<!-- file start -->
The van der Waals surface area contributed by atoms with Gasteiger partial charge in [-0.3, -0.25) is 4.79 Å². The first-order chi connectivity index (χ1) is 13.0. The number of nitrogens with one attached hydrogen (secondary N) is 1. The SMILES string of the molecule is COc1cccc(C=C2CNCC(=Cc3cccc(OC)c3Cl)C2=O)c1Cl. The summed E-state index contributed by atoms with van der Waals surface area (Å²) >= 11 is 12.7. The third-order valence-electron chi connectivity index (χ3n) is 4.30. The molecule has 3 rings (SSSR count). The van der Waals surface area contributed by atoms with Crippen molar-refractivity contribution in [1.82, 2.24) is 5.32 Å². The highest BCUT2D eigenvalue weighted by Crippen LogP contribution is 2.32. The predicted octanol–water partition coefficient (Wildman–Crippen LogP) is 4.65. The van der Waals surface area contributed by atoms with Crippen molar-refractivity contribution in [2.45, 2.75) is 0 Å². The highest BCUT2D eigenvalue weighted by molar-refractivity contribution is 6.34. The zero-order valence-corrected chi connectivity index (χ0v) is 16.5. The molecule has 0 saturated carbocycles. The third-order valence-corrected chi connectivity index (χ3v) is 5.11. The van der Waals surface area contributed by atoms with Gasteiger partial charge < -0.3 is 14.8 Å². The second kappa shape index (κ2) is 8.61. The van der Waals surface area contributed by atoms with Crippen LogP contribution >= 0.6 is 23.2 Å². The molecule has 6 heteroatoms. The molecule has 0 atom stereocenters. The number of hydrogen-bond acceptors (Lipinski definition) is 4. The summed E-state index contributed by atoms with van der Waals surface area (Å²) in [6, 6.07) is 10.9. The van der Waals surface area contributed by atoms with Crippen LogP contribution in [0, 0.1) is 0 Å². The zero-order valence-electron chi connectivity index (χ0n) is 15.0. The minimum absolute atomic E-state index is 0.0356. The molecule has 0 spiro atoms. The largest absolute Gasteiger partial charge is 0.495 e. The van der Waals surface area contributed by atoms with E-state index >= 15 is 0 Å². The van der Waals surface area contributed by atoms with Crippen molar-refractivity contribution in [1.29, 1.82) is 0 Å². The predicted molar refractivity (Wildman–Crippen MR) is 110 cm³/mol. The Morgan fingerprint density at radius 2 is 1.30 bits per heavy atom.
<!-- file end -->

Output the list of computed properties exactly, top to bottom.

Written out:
The van der Waals surface area contributed by atoms with Gasteiger partial charge in [-0.3, -0.25) is 4.79 Å². The first-order chi connectivity index (χ1) is 13.0. The number of nitrogens with one attached hydrogen (secondary N) is 1. The SMILES string of the molecule is COc1cccc(C=C2CNCC(=Cc3cccc(OC)c3Cl)C2=O)c1Cl. The summed E-state index contributed by atoms with van der Waals surface area (Å²) >= 11 is 12.7. The third-order valence-electron chi connectivity index (χ3n) is 4.30. The molecule has 3 rings (SSSR count). The van der Waals surface area contributed by atoms with Crippen molar-refractivity contribution in [1.82, 2.24) is 5.32 Å². The highest BCUT2D eigenvalue weighted by Crippen LogP contribution is 2.32. The predicted octanol–water partition coefficient (Wildman–Crippen LogP) is 4.65. The van der Waals surface area contributed by atoms with Crippen molar-refractivity contribution in [2.45, 2.75) is 0 Å². The highest BCUT2D eigenvalue weighted by molar-refractivity contribution is 6.34. The zero-order valence-corrected chi connectivity index (χ0v) is 16.5. The molecule has 0 saturated carbocycles. The third-order valence-corrected chi connectivity index (χ3v) is 5.11. The van der Waals surface area contributed by atoms with Gasteiger partial charge < -0.3 is 14.8 Å². The second kappa shape index (κ2) is 8.61. The van der Waals surface area contributed by atoms with Crippen LogP contribution >= 0.6 is 23.2 Å². The molecule has 6 heteroatoms. The molecule has 0 atom stereocenters. The number of hydrogen-bond acceptors (Lipinski definition) is 4. The summed E-state index contributed by atoms with van der Waals surface area (Å²) in [6, 6.07) is 10.9. The van der Waals surface area contributed by atoms with Crippen LogP contribution in [0, 0.1) is 0 Å². The zero-order valence-electron chi connectivity index (χ0n) is 15.0. The minimum absolute atomic E-state index is 0.0356. The molecule has 0 spiro atoms. The largest absolute Gasteiger partial charge is 0.495 e. The van der Waals surface area contributed by atoms with E-state index >= 15 is 0 Å². The van der Waals surface area contributed by atoms with Crippen molar-refractivity contribution in [1.29, 1.82) is 0 Å². The predicted molar refractivity (Wildman–Crippen MR) is 110 cm³/mol. The Morgan fingerprint density at radius 2 is 1.30 bits per heavy atom.